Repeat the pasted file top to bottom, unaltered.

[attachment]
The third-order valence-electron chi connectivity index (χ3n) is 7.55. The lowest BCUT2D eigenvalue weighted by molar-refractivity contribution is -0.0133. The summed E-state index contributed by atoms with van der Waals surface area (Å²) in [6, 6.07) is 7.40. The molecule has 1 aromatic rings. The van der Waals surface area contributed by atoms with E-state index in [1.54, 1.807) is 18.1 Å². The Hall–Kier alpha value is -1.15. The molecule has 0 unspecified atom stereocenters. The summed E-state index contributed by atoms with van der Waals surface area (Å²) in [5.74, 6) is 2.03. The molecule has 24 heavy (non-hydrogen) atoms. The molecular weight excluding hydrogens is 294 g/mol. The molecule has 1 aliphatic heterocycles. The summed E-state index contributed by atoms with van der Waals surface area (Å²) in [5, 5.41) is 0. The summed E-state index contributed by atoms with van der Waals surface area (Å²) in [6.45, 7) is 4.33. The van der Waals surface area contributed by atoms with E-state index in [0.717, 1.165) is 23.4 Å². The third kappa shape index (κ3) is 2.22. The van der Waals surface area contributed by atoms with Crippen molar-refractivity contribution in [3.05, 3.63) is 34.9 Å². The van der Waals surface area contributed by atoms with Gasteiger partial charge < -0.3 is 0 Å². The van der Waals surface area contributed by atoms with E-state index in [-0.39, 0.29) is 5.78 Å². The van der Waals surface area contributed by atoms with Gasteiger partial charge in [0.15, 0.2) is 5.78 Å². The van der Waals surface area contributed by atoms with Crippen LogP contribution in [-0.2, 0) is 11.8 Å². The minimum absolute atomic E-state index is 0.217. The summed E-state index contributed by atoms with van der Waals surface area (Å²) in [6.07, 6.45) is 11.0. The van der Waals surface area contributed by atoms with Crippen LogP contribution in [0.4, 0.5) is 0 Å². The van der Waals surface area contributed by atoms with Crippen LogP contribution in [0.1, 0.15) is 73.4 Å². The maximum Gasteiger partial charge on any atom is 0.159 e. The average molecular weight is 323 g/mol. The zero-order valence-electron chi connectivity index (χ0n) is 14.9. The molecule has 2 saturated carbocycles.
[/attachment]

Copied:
The third-order valence-electron chi connectivity index (χ3n) is 7.55. The lowest BCUT2D eigenvalue weighted by molar-refractivity contribution is -0.0133. The summed E-state index contributed by atoms with van der Waals surface area (Å²) in [6, 6.07) is 7.40. The molecule has 1 aromatic rings. The van der Waals surface area contributed by atoms with E-state index in [1.54, 1.807) is 18.1 Å². The Hall–Kier alpha value is -1.15. The molecule has 0 unspecified atom stereocenters. The summed E-state index contributed by atoms with van der Waals surface area (Å²) in [5.74, 6) is 2.03. The molecule has 24 heavy (non-hydrogen) atoms. The molecular weight excluding hydrogens is 294 g/mol. The molecule has 1 aliphatic heterocycles. The summed E-state index contributed by atoms with van der Waals surface area (Å²) in [5, 5.41) is 0. The summed E-state index contributed by atoms with van der Waals surface area (Å²) in [6.45, 7) is 4.33. The van der Waals surface area contributed by atoms with E-state index in [0.717, 1.165) is 23.4 Å². The third kappa shape index (κ3) is 2.22. The van der Waals surface area contributed by atoms with Crippen molar-refractivity contribution in [3.05, 3.63) is 34.9 Å². The van der Waals surface area contributed by atoms with Gasteiger partial charge < -0.3 is 0 Å². The van der Waals surface area contributed by atoms with E-state index in [-0.39, 0.29) is 5.78 Å². The van der Waals surface area contributed by atoms with Gasteiger partial charge in [0.15, 0.2) is 5.78 Å². The van der Waals surface area contributed by atoms with Crippen LogP contribution in [-0.2, 0) is 11.8 Å². The minimum absolute atomic E-state index is 0.217. The summed E-state index contributed by atoms with van der Waals surface area (Å²) in [6.07, 6.45) is 11.0. The van der Waals surface area contributed by atoms with Crippen LogP contribution in [0.4, 0.5) is 0 Å². The van der Waals surface area contributed by atoms with Crippen LogP contribution in [0.1, 0.15) is 73.4 Å². The maximum Gasteiger partial charge on any atom is 0.159 e. The average molecular weight is 323 g/mol. The zero-order valence-electron chi connectivity index (χ0n) is 14.9. The molecule has 2 saturated carbocycles.